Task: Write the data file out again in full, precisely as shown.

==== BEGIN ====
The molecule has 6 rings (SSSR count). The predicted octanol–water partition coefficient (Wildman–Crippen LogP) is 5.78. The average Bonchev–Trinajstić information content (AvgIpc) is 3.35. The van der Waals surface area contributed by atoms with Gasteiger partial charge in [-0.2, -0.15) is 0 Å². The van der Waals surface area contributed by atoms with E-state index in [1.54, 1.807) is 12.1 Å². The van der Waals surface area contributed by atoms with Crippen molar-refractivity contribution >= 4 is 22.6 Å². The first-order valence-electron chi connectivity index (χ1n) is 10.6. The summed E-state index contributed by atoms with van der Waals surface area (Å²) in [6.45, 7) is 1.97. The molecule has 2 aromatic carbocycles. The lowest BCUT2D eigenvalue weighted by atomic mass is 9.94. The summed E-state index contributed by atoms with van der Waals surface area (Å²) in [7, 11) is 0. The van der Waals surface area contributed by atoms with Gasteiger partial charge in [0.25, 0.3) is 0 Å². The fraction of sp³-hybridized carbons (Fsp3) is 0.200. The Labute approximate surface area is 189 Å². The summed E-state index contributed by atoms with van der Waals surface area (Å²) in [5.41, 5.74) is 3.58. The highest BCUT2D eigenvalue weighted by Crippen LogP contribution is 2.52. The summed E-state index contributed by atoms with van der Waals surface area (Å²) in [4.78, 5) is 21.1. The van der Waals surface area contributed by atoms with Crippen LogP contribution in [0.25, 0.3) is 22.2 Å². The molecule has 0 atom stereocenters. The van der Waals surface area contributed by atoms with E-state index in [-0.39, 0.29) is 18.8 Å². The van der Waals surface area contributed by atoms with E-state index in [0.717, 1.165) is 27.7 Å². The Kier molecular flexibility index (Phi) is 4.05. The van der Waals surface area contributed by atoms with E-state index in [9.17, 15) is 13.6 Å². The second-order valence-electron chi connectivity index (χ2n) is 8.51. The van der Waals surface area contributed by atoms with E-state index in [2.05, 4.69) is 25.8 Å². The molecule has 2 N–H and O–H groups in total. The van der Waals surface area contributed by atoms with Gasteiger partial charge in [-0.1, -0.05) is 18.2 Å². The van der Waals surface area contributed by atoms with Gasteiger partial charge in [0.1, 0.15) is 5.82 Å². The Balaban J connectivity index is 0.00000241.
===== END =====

The molecule has 6 rings (SSSR count). The predicted octanol–water partition coefficient (Wildman–Crippen LogP) is 5.78. The average Bonchev–Trinajstić information content (AvgIpc) is 3.35. The van der Waals surface area contributed by atoms with Gasteiger partial charge in [-0.2, -0.15) is 0 Å². The van der Waals surface area contributed by atoms with E-state index in [1.54, 1.807) is 12.1 Å². The van der Waals surface area contributed by atoms with Crippen molar-refractivity contribution >= 4 is 22.6 Å². The first-order valence-electron chi connectivity index (χ1n) is 10.6. The summed E-state index contributed by atoms with van der Waals surface area (Å²) in [6.45, 7) is 1.97. The molecule has 2 aromatic carbocycles. The lowest BCUT2D eigenvalue weighted by atomic mass is 9.94. The summed E-state index contributed by atoms with van der Waals surface area (Å²) in [7, 11) is 0. The van der Waals surface area contributed by atoms with Gasteiger partial charge in [0.25, 0.3) is 0 Å². The fraction of sp³-hybridized carbons (Fsp3) is 0.200. The Labute approximate surface area is 189 Å². The summed E-state index contributed by atoms with van der Waals surface area (Å²) in [5.41, 5.74) is 3.58. The highest BCUT2D eigenvalue weighted by Crippen LogP contribution is 2.52. The summed E-state index contributed by atoms with van der Waals surface area (Å²) in [4.78, 5) is 21.1. The van der Waals surface area contributed by atoms with Crippen LogP contribution in [0.25, 0.3) is 22.2 Å². The molecule has 0 atom stereocenters. The van der Waals surface area contributed by atoms with E-state index in [-0.39, 0.29) is 18.8 Å². The van der Waals surface area contributed by atoms with E-state index in [0.717, 1.165) is 27.7 Å². The Kier molecular flexibility index (Phi) is 4.05. The van der Waals surface area contributed by atoms with E-state index in [9.17, 15) is 13.6 Å². The second-order valence-electron chi connectivity index (χ2n) is 8.51. The van der Waals surface area contributed by atoms with E-state index in [2.05, 4.69) is 25.8 Å². The molecule has 2 N–H and O–H groups in total. The van der Waals surface area contributed by atoms with Gasteiger partial charge in [-0.1, -0.05) is 18.2 Å². The van der Waals surface area contributed by atoms with Gasteiger partial charge in [0.1, 0.15) is 5.82 Å². The Balaban J connectivity index is 0.00000241.